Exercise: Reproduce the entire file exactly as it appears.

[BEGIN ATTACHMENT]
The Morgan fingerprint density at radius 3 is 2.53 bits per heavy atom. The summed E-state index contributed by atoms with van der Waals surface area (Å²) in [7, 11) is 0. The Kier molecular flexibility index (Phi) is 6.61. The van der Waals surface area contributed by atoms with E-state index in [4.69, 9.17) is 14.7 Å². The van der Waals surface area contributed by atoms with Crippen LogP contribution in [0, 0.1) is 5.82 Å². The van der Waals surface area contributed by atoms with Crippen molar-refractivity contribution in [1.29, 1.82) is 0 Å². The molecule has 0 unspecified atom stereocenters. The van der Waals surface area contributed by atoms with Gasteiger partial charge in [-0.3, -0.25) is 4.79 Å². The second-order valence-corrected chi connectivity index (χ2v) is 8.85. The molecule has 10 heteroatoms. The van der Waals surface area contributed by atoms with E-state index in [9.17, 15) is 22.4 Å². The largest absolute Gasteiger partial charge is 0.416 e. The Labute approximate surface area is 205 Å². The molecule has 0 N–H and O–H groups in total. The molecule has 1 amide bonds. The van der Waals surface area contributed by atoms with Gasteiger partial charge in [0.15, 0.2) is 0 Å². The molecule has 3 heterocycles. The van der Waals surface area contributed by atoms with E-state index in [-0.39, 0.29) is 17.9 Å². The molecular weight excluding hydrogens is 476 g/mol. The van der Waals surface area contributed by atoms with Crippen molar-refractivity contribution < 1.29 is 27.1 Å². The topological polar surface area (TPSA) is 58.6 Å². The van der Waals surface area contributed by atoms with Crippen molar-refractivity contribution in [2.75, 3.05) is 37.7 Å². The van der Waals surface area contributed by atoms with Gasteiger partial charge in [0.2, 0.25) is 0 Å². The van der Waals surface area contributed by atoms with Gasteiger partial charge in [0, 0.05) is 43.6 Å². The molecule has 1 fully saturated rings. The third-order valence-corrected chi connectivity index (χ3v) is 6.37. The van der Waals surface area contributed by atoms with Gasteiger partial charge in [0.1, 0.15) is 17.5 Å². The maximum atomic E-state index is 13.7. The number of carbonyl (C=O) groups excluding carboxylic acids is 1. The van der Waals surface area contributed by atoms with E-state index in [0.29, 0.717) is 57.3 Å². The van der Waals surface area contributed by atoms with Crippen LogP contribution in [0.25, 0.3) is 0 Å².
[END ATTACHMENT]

The Morgan fingerprint density at radius 3 is 2.53 bits per heavy atom. The summed E-state index contributed by atoms with van der Waals surface area (Å²) in [7, 11) is 0. The Kier molecular flexibility index (Phi) is 6.61. The van der Waals surface area contributed by atoms with E-state index in [4.69, 9.17) is 14.7 Å². The van der Waals surface area contributed by atoms with Crippen LogP contribution in [0, 0.1) is 5.82 Å². The van der Waals surface area contributed by atoms with Crippen molar-refractivity contribution in [1.29, 1.82) is 0 Å². The molecule has 0 unspecified atom stereocenters. The van der Waals surface area contributed by atoms with Gasteiger partial charge in [-0.3, -0.25) is 4.79 Å². The second-order valence-corrected chi connectivity index (χ2v) is 8.85. The molecule has 10 heteroatoms. The van der Waals surface area contributed by atoms with E-state index in [9.17, 15) is 22.4 Å². The largest absolute Gasteiger partial charge is 0.416 e. The Labute approximate surface area is 205 Å². The molecule has 0 N–H and O–H groups in total. The molecule has 1 amide bonds. The van der Waals surface area contributed by atoms with Gasteiger partial charge in [0.15, 0.2) is 0 Å². The molecule has 3 heterocycles. The van der Waals surface area contributed by atoms with E-state index in [-0.39, 0.29) is 17.9 Å². The molecular weight excluding hydrogens is 476 g/mol. The van der Waals surface area contributed by atoms with Crippen molar-refractivity contribution < 1.29 is 27.1 Å². The topological polar surface area (TPSA) is 58.6 Å². The van der Waals surface area contributed by atoms with Crippen molar-refractivity contribution in [2.75, 3.05) is 37.7 Å². The van der Waals surface area contributed by atoms with Gasteiger partial charge in [0.2, 0.25) is 0 Å². The van der Waals surface area contributed by atoms with Gasteiger partial charge in [0, 0.05) is 43.6 Å². The molecule has 1 fully saturated rings. The third-order valence-corrected chi connectivity index (χ3v) is 6.37. The van der Waals surface area contributed by atoms with Gasteiger partial charge in [0.1, 0.15) is 17.5 Å². The maximum atomic E-state index is 13.7. The number of carbonyl (C=O) groups excluding carboxylic acids is 1. The van der Waals surface area contributed by atoms with E-state index in [0.29, 0.717) is 57.3 Å². The van der Waals surface area contributed by atoms with Crippen LogP contribution in [0.25, 0.3) is 0 Å².